I’ll admit it’s been nearly a decade since I took any sort of science class, and even then, it was a remedial course of Marine Biology. (Which, side note, was the first class I ever got a D in. It was at 8am, and despite that I have always been a morning person, I decided to take 21 units my freshman year, and it was a terrible decision, so I was constantly late to the class. I still have nightmares about that class, y’all, and they are awful.) That means I understood very little of what was going on. I read each line carefully, but, like Shaun, it was so confusing that I couldn’t put it all together. I was having such a hard time understanding the small details that I was unable to see a big picture. And for the record, that’s not Mira Grant’s fault. Through the interruptions of other characters who understood things before me, I was able to understand a lot of this information on a basic level, but I wasn’t an expert by any means.

Once Mahir brought out the strain designations, I was pretty lost. I understood the concept of mutations, I understood that it was strange that there were spikes in the death rates whenever a new substrain was discovered. I knew it was bad that so many people with early forms of a reservoir condition surrounding these mutations was bad. But it didn’t allow me to assign malevolence to anything. As we read in Countdown, viruses don’t have morals. You can’t get angry at a virus. It just does it thing. And why would this information inspire a doctor to commit suicide? I was clearly missing something.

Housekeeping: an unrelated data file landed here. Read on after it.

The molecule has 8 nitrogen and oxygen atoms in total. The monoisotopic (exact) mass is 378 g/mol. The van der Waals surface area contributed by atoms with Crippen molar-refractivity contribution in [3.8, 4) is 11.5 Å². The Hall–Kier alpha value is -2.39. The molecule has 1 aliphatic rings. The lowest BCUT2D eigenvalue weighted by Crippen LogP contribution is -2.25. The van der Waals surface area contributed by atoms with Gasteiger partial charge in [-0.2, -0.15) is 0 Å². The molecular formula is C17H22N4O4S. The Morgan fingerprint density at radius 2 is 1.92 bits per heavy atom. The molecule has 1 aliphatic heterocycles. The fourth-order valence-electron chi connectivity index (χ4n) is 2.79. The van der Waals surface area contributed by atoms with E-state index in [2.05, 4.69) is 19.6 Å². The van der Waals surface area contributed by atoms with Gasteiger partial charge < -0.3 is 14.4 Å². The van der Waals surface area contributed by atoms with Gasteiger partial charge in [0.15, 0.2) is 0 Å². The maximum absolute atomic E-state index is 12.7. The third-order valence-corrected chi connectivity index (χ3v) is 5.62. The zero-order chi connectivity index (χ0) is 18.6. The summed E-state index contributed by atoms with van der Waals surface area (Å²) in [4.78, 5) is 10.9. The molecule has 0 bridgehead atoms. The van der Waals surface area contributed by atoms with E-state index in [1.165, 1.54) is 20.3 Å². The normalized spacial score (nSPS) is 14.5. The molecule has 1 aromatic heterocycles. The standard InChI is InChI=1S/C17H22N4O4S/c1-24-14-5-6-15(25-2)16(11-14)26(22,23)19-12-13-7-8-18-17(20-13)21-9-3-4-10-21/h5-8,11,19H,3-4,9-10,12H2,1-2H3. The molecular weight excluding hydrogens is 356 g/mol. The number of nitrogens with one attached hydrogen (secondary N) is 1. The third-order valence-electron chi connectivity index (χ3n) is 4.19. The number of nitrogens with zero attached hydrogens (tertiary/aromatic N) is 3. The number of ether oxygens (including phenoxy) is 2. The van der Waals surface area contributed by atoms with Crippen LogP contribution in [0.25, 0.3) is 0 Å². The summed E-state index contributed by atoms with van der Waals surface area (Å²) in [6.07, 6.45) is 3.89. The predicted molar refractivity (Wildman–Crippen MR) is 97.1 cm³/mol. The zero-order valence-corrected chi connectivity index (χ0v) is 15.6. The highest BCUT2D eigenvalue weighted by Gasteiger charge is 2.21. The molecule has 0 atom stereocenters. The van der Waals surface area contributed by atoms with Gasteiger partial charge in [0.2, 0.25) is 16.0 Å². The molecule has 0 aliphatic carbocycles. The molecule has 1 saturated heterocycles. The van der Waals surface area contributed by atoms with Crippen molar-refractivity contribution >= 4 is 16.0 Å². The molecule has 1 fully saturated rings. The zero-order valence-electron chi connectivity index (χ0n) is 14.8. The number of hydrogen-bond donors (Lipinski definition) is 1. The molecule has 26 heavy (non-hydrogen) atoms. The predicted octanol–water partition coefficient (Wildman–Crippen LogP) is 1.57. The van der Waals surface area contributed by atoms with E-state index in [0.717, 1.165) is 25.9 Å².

This is made even more bewildering when Mahir reveals that all those deaths? Totally random. 

“There is no dominant cause of death among the victims in these regions. They just… die. They get hit by cars, they fall from ladders, they take their own lives, they die. As if it were any other day, as if theirs were any other deaths. The patten is in the absolute lack of a pattern, and it’s everywhere, and a month later, there’s a new strain of Kellis-Amberlee running about, more virulent than the one that was in that region prior to the deaths. Three to five years after that, the first reservoir conditions linked to the new strain start showing up, and then it’s another two years before the cycle starts over again.”

I DON’T FUCKING UNDERSTAND. I don’t! And I have no shame in admitting that. I don’t understand how this is possible, and I don’t understand how this is a thing that makes a person kill themselves. It’s a cycle, sure, but what does it mean?

“I would say that there are no naturally occurring viral substrains of the viral chimera generally referred to as Kellis-Amberlee.”